Ve­gan diet won’t help heart

The Sun (Malaysia) - - GOOD VIBES -

DO veg­e­tar­i­ans have health­ier hearts than car­ni­vores? An Amer­i­can study of 12,000 peo­ple over three years has con­cluded that cut­ting out meat did not re­duce the risk of car­dio­vas­cu­lar dis­ease in the next decade.

This new study by the Rut­gers New Jer­sey School of Medicine in the US city of Ne­wark does not call into ques­tion the lower risk of obe­sity, high blood pres­sure and meta­bolic syn­drome pro­vided by a veg­e­tar­ian diet.

The study in­di­cated that veg­e­tar­i­ans are gen­er­ally younger and fe­male. But it also said that their over­all heart risk is no dif­fer­ent from that of meateaters.

The re­searchers ex­am­ined rates of obe­sity, av­er­age waist cir­cum­fer­ence, blood pres­sure, and glu­cose and choles­terol lev­els, all of which are fac­tors in in­creased risk of heart dis­ease.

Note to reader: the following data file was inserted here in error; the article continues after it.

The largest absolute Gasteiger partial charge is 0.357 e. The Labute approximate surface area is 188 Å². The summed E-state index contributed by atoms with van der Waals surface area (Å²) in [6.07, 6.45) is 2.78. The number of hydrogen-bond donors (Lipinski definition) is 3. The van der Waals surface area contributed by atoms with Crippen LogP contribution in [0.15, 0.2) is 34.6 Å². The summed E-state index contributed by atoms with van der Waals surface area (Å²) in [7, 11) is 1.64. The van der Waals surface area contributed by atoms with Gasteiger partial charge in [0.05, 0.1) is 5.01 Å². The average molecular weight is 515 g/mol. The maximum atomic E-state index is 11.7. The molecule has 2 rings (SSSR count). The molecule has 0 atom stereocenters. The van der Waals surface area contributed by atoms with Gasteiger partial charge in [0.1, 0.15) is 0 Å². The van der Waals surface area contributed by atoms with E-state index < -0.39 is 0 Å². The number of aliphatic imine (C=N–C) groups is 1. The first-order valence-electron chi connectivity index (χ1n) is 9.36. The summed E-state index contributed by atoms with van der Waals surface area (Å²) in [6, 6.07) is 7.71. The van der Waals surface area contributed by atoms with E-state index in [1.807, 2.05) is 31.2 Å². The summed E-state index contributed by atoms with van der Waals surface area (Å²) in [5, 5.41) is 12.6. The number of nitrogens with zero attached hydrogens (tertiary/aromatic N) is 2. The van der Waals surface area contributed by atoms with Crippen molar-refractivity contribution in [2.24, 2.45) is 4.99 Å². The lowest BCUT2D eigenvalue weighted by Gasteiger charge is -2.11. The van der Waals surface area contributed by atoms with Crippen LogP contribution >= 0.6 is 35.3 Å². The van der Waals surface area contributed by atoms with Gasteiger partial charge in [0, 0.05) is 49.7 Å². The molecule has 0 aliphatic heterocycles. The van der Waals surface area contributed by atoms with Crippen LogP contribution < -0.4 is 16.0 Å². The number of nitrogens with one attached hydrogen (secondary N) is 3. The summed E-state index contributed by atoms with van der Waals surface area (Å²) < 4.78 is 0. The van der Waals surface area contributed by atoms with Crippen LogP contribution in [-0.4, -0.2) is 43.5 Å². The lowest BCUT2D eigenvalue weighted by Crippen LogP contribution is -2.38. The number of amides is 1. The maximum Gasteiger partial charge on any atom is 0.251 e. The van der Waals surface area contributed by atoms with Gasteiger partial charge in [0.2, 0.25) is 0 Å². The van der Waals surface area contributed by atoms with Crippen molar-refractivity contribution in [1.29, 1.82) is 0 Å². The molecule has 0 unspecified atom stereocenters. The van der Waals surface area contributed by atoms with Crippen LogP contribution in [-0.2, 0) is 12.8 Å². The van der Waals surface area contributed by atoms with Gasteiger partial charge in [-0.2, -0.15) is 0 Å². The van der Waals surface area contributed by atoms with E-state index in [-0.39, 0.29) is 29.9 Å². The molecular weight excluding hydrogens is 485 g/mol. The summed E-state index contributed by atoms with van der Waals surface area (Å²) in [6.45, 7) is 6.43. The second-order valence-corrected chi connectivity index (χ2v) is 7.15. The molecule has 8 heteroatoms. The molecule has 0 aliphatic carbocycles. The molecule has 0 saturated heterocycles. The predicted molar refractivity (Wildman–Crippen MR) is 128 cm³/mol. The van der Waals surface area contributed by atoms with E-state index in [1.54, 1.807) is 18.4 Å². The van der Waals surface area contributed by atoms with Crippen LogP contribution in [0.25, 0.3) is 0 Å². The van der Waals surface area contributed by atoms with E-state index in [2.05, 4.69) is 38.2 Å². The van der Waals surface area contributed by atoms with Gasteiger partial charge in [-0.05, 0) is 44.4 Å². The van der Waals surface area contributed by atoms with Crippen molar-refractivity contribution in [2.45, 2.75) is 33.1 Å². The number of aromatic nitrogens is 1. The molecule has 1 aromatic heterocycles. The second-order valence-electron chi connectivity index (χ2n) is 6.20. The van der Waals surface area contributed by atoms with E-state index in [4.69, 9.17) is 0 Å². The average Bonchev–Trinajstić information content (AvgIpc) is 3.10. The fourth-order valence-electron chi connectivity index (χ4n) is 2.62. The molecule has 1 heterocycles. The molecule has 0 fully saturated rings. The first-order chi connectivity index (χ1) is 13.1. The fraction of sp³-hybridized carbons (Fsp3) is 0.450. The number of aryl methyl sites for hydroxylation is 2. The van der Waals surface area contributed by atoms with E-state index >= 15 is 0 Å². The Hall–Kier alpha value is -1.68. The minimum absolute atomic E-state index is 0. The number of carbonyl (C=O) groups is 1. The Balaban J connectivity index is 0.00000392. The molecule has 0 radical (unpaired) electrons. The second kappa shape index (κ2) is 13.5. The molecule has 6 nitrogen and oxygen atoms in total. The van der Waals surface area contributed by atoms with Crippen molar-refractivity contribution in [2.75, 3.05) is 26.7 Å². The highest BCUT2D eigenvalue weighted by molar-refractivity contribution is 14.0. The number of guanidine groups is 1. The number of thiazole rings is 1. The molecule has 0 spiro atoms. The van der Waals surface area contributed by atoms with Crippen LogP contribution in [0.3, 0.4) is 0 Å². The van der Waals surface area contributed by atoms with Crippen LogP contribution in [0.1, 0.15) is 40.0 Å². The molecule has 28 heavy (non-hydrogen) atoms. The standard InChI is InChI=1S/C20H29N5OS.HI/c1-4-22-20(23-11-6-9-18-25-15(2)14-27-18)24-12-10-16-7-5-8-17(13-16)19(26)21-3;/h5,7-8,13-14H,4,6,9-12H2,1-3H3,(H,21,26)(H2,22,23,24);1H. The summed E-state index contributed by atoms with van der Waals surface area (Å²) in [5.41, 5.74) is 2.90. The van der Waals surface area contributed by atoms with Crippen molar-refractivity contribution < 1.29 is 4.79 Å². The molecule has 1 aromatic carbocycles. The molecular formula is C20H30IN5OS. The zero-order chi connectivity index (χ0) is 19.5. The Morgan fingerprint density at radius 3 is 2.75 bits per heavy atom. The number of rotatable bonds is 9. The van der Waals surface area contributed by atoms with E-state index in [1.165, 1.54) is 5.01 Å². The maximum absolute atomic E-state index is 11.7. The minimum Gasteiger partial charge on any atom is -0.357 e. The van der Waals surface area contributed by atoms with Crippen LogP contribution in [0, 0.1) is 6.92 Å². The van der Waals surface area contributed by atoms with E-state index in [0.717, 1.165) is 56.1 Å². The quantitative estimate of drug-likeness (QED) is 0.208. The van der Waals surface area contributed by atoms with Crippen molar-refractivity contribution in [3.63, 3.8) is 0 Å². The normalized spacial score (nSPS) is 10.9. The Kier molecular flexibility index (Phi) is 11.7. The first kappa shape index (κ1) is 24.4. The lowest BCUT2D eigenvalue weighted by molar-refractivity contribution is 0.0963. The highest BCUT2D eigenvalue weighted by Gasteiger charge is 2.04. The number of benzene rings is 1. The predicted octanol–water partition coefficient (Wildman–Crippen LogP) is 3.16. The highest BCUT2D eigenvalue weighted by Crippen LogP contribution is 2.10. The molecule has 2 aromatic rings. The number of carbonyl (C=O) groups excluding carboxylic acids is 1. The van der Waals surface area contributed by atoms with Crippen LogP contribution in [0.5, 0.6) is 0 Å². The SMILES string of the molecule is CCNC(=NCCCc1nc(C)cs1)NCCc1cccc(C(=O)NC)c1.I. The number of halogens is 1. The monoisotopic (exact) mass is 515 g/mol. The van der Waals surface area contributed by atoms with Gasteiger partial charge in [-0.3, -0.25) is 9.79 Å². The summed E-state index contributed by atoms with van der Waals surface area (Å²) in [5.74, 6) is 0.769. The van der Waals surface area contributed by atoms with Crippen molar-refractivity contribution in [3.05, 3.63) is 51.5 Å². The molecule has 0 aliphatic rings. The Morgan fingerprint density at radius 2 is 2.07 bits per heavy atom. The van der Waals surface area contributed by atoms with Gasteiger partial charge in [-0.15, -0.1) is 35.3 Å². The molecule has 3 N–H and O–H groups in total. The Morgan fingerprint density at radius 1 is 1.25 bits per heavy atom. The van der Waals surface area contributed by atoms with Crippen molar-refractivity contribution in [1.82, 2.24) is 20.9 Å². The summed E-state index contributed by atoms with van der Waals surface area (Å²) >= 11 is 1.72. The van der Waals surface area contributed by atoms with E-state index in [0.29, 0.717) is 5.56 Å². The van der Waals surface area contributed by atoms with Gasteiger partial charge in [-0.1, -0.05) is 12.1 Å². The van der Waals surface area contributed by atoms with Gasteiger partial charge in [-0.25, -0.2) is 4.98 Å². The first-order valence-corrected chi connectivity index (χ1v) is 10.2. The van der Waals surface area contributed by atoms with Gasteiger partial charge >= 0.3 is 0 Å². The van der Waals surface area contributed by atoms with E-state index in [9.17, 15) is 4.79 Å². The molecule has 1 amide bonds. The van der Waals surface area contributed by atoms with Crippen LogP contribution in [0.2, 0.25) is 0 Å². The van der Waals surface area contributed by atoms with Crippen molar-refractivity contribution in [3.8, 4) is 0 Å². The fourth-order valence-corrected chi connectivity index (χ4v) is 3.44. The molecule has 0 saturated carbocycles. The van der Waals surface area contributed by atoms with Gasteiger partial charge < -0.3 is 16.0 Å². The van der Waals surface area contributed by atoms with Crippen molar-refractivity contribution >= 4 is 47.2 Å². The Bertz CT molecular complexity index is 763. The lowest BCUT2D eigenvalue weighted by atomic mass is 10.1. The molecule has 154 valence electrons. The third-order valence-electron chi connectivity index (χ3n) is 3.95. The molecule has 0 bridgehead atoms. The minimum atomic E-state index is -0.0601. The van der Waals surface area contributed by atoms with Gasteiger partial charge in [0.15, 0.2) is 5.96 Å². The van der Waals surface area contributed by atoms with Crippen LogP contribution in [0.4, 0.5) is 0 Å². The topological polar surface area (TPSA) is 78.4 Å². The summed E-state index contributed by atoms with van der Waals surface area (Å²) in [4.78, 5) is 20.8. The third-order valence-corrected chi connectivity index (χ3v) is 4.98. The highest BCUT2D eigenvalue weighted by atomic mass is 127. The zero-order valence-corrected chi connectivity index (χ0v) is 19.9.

They also used the Fram­ing­ham Risk Score, which es­ti­mates the risk of de­vel­op­ing car­dio­vas­cu­lar dis­ease over the next 10 years by tak­ing ac­count of fac­tors such as age, gen­der, choles­terol lev­els, blood pres­sure and smok­ing sta­tus.

The test in­di­cated that the veg­e­tar­i­ans had a car­dio­vas­cu­lar risk of 2.7%, com­pared with 4.5% for the non-veg­e­tar­i­ans. The re­searchers say that this dif­fer­ence is not sta­tis­ti­cally sig­nif­i­cant.

This study is con­trary to the sci­en­tif­i­cally proven ben­e­fits of the Mediter­ranean diet which is rich in fruit, veg­eta­bles and whole grains and is rec­om­mended by most nu­tri­tion­ists around the world. – AFP-Re­laxnews

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